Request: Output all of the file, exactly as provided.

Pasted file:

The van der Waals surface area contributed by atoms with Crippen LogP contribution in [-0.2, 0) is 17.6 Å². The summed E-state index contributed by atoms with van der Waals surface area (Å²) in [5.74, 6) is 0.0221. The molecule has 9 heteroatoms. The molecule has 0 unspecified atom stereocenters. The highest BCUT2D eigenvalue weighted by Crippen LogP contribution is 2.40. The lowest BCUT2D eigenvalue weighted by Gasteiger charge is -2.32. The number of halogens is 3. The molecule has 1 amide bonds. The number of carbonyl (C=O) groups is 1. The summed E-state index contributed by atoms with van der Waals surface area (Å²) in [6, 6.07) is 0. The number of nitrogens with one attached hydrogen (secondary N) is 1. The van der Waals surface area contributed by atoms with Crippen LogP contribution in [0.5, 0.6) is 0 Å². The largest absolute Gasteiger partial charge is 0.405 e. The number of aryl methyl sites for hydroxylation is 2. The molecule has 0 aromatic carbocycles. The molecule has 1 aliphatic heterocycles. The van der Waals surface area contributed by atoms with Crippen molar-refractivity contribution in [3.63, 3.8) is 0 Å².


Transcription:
The van der Waals surface area contributed by atoms with Crippen LogP contribution in [-0.2, 0) is 17.6 Å². The summed E-state index contributed by atoms with van der Waals surface area (Å²) in [5.74, 6) is 0.0221. The molecule has 9 heteroatoms. The molecule has 0 unspecified atom stereocenters. The highest BCUT2D eigenvalue weighted by Crippen LogP contribution is 2.40. The lowest BCUT2D eigenvalue weighted by Gasteiger charge is -2.32. The number of halogens is 3. The molecule has 1 amide bonds. The number of carbonyl (C=O) groups is 1. The summed E-state index contributed by atoms with van der Waals surface area (Å²) in [6, 6.07) is 0. The number of nitrogens with one attached hydrogen (secondary N) is 1. The van der Waals surface area contributed by atoms with Crippen LogP contribution in [0.5, 0.6) is 0 Å². The largest absolute Gasteiger partial charge is 0.405 e. The number of aryl methyl sites for hydroxylation is 2. The molecule has 0 aromatic carbocycles. The molecule has 1 aliphatic heterocycles. The van der Waals surface area contributed by atoms with Crippen molar-refractivity contribution in [3.63, 3.8) is 0 Å².